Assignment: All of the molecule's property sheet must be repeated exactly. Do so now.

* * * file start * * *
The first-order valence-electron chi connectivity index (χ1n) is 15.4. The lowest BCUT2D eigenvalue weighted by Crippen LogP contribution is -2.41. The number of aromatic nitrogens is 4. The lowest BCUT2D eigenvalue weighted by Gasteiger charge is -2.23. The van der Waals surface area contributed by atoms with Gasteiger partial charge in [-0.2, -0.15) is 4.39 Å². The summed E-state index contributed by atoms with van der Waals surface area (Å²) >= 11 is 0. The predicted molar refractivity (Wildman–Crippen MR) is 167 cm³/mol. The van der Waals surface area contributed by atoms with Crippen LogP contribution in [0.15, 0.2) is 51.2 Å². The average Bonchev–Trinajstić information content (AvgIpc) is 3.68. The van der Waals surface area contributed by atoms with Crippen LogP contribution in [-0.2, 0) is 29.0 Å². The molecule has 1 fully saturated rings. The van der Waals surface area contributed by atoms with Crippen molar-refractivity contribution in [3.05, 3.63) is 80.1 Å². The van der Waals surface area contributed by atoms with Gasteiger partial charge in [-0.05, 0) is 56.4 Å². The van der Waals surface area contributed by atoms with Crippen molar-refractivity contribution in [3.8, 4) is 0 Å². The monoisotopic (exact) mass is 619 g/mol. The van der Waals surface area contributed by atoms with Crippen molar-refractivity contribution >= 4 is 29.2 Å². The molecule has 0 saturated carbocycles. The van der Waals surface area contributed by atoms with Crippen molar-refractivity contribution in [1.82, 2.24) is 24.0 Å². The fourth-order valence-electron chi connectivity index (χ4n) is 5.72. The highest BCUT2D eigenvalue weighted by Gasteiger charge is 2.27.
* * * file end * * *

The first-order valence-electron chi connectivity index (χ1n) is 15.4. The lowest BCUT2D eigenvalue weighted by Crippen LogP contribution is -2.41. The number of aromatic nitrogens is 4. The lowest BCUT2D eigenvalue weighted by Gasteiger charge is -2.23. The van der Waals surface area contributed by atoms with Gasteiger partial charge in [-0.2, -0.15) is 4.39 Å². The summed E-state index contributed by atoms with van der Waals surface area (Å²) >= 11 is 0. The predicted molar refractivity (Wildman–Crippen MR) is 167 cm³/mol. The van der Waals surface area contributed by atoms with Crippen LogP contribution in [0.15, 0.2) is 51.2 Å². The average Bonchev–Trinajstić information content (AvgIpc) is 3.68. The van der Waals surface area contributed by atoms with Crippen LogP contribution in [-0.2, 0) is 29.0 Å². The molecule has 1 fully saturated rings. The van der Waals surface area contributed by atoms with Crippen molar-refractivity contribution in [3.05, 3.63) is 80.1 Å². The van der Waals surface area contributed by atoms with Gasteiger partial charge in [-0.05, 0) is 56.4 Å². The van der Waals surface area contributed by atoms with Crippen molar-refractivity contribution in [3.8, 4) is 0 Å². The monoisotopic (exact) mass is 619 g/mol. The van der Waals surface area contributed by atoms with Crippen molar-refractivity contribution >= 4 is 29.2 Å². The molecule has 0 saturated carbocycles. The van der Waals surface area contributed by atoms with Crippen molar-refractivity contribution in [1.82, 2.24) is 24.0 Å². The fourth-order valence-electron chi connectivity index (χ4n) is 5.72. The highest BCUT2D eigenvalue weighted by Gasteiger charge is 2.27.